A promising future for patients undergoing primary, revision hip arthroscopies: The American Hip Institute conducts groundbreaking study


Chicago orthopedic surgeon, Benjamin Domb, MD, founder of the American Hip Institute, conducted a survival analysis of patients following hip arthroscopy procedures. From February 2008 to June 2012, Dr. Domb and his colleagues collected data from all patients undergoing primary or revision hip arthroscopy procedures. Researchers collected data from over 1,000 patients over a four year period. American Hip Institute researchers are still collecting research on the ongoing study.

The study aims to compare the outcomes of primary hip arthroscopy versus revision hip arthroscopy to determine which procedure yielded better outcomes for patients.


"We were interested to see how many patients continued to survive their native hip joint after primary hip arthroscopy," explains Dr. Domb. "There were two options of further intervention for these patients: revision hip arthroscopy or Total Hip Arthroscopy/Hip Resurfacing."


Dr. Domb and his colleagues hypothesized patient undergoing primary hip arthroscopy would have less conversions to THA/HR, and would have substantially better patient-reported outcomes, compared to those patients undergoing revision hip arthroscopy. Based on researchers' two year follow-up analysis, their hypothesis was confirmed.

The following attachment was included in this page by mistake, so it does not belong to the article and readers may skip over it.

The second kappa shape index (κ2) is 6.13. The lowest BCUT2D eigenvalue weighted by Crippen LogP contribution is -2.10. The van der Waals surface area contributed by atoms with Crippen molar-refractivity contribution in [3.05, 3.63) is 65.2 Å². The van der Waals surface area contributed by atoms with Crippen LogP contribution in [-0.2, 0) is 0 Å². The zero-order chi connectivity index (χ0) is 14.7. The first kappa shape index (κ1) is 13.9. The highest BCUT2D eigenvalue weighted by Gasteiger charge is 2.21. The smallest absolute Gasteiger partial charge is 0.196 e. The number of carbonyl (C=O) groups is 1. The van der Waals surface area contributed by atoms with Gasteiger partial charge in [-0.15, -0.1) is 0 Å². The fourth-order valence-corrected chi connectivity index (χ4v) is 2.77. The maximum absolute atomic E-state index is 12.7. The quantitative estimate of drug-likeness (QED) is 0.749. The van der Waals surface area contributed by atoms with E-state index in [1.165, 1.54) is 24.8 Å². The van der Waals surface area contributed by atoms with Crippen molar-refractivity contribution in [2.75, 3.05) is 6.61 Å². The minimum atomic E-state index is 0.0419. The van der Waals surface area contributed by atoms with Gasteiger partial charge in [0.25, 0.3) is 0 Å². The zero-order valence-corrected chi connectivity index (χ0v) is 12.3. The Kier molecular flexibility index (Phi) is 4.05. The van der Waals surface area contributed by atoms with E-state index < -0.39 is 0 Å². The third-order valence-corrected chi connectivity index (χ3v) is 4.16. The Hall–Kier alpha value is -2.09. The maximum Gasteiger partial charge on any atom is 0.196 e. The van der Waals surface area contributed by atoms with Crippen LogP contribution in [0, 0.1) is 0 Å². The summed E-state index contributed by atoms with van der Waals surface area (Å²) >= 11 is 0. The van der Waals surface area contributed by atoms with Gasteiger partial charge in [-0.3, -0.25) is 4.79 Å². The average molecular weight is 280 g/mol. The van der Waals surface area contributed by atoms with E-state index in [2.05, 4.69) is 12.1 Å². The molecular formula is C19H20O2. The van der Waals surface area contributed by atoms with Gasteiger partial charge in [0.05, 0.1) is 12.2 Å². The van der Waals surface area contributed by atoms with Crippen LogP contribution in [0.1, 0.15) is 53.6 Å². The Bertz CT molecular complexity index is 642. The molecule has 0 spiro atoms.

Researchers assessed patients pre- and post-operatively with modified Harris Hip Score, Non-Arthritic Hip Score, Hip Outcome Score-Activities of Daily Living and Hip Outcome Score-Sport Specific Subscales. To assess pain, patients estimated their pain on the visual analog scale, and patient satisfaction was determined on a scale from 0 to 10.  


In the study, 6.2 percent of cases from the entire cohort, 5.6 percent of cases in the primary hip arthroscopy subgroup, and 11.2 percent of cases in the revision hip arthroscopy subgroup were converted to THA/HR during the study period. The relative risk of conversion to THA/HR in patients undergoing revision hip arthroscopy was 2.0.


Additionally, 8.5 percent of cases from the entire cohort, 8.3 percent of cases in the primary arthroscopy subgroup, and 10.3 percent of cases in the revision hip arthroscopy subgroup required a subsequent revision arthroscopy.


While the study's results proved promising, more research is needed on the benefits of hip arthroscopies.


"Further research on this topic is paramount, as we currently still do not know the longevity of symptom-free health state in patients undergoing primary and revision hip arthroscopies," says Dr. Domb. "The latter is a newer topic as hip arthroscopy is gaining popularity and we are seeing more and more patients in this subgroup that may benefit from revision hip arthroscopy. The overall goal of future research is to elucidate the indications for revision hip arthroscopy and hopefully identify those patients that would most benefit from a re-look."


Dr. Domb presented these findings at International Society for Hip Arthroscopy's Annual Meeting on Sept. 23 to Sept. 26 in Cambridge, England.

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